RICHMOND -- The City Council on Tuesday agreed to allow one of Richmond's medical marijuana dispensaries to move into an East Richmond neighborhood, agreeing with managers and employees that the new location would pose little risk to the surrounding community.
"The precedent we're setting tonight is we're respecting the neighborhood," Councilman Jim Rogers said. "We've heard from the public tonight ... I am comfortable there is neighborhood support for this."
Owners of the Green Remedy Collective said they needed to move from the Hilltop area because the owner of that building is facing foreclosure. The new location, in the city's southeast corner, is tucked beneath overhead BART tracks, behind a Bank of America and adjacent to the Richmond Greenway, a public park.
The location is zoned as C-2 general, which violated prior city guidelines for marijuana dispensaries that call for them to be approved only in C-3 commercial zones. The council agreed to waive those guidelines in this case, in part because Richmond police said that although the dispensary would be next to a public park, the entrance and exit are not visible from the park.
The new location is at 4800 Bissell Ave., and is not within 1,000 feet of any schools, a minimum distance that has triggered federal raids of marijuana dispensaries, which are legal in many California cities but not at the federal level.
Richmond has four operating dispensaries and six current permits, giving it the highest number of marijuana shops per capita in the Bay Area.
The city's Finance Department estimates that each permitted collective generates sales tax revenue of about $200,000 per year.
Green Remedy Collective, which has 18 employees, has been permitted to operate since May 2011 at 2928 Hilltop Mall Road. In March 2012, the City Council amended local laws to allow permit holders to change the location of their business and to prohibit more than three collectives to be located within one mile of each other.
"Without approval of our move, we would be forced to close," collective Director Darrin Parle said.
While the Richmond Heights Neighborhood Council voted in October to approve the new business, and the City Council approved the move without opposition, not everyone is pleased.
In a letter sent to the council before Tuesday's meeting, resident Nina Smith noted that the new dispensary would be less than one mile from a middle school, adjacent to one park and one block away from another. Smith said that approving the new site heightens risks that federal officials may intervene.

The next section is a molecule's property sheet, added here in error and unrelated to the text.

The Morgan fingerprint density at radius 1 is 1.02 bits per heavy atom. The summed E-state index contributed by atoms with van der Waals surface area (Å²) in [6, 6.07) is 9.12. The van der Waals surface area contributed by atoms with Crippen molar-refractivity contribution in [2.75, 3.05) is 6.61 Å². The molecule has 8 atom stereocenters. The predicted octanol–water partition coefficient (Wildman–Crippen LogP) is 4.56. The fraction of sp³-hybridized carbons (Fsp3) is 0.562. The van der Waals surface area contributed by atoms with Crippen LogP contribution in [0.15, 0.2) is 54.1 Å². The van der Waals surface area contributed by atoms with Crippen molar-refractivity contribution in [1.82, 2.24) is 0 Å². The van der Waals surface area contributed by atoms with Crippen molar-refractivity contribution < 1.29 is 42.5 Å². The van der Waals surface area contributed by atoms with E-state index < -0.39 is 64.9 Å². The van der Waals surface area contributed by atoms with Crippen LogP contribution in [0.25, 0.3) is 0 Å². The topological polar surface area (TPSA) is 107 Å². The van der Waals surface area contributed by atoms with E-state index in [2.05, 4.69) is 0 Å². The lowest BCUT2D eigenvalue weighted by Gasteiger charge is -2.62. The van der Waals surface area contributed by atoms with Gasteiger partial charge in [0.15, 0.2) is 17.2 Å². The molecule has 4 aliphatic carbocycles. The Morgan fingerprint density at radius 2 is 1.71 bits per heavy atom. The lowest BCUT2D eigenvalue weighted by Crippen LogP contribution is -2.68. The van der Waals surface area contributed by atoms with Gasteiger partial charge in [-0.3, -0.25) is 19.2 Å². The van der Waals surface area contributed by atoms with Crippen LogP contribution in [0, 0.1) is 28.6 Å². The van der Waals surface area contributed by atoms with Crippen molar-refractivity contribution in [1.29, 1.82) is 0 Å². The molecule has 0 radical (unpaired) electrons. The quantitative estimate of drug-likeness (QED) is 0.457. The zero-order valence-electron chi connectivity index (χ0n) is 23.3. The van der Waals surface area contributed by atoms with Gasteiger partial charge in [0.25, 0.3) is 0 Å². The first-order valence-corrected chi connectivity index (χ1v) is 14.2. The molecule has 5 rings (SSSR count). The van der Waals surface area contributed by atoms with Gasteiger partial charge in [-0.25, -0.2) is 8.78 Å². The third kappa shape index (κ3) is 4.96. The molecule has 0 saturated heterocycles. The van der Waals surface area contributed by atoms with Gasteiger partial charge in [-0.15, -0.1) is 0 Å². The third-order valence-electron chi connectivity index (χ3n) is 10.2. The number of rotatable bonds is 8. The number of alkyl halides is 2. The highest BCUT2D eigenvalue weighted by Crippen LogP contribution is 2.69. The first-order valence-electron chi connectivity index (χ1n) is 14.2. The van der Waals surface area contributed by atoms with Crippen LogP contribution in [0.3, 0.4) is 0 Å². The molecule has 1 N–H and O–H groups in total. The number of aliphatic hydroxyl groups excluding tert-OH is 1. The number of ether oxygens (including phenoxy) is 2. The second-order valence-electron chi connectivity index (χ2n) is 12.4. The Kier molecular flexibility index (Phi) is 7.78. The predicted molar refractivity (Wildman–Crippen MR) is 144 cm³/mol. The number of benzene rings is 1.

"I believe that the city's regulation and taxation of dispensaries is ill-advised and probably illegal," Smith wrote.
Other residents complained that the city did not study the impact of increased foot and vehicle traffic in an already bustling area, and that the pot shop was too close to homes and parks.
The approval stood in stark contrast to a July showdown over a dispensary, when an outpouring of community opposition drove the council to reject a permit application for the owners of Richmond Compassionate Care, which requested a permit to locate at 425 South Second St., adjacent to the Santa Fe Neighborhood residential area.
A month earlier, several council members had expressed openness to granting the permit, which would have been the first in a noncommercial zone, but were dissuaded by dozens of residents who inveighed against bringing the pot shop to their neighborhood.
"These are very different circumstances," Councilwoman Jovanka Beckles said, adding that a majority of speakers Tuesday supported the dispensary's move.
Members said Green Remedy Collective serves a total membership of 8,917. Of those, 1,845 are Richmond residents.
"I've learned traditional medicines don't work for everybody," Councilman Nat Bates said. "This works for them, and I support this."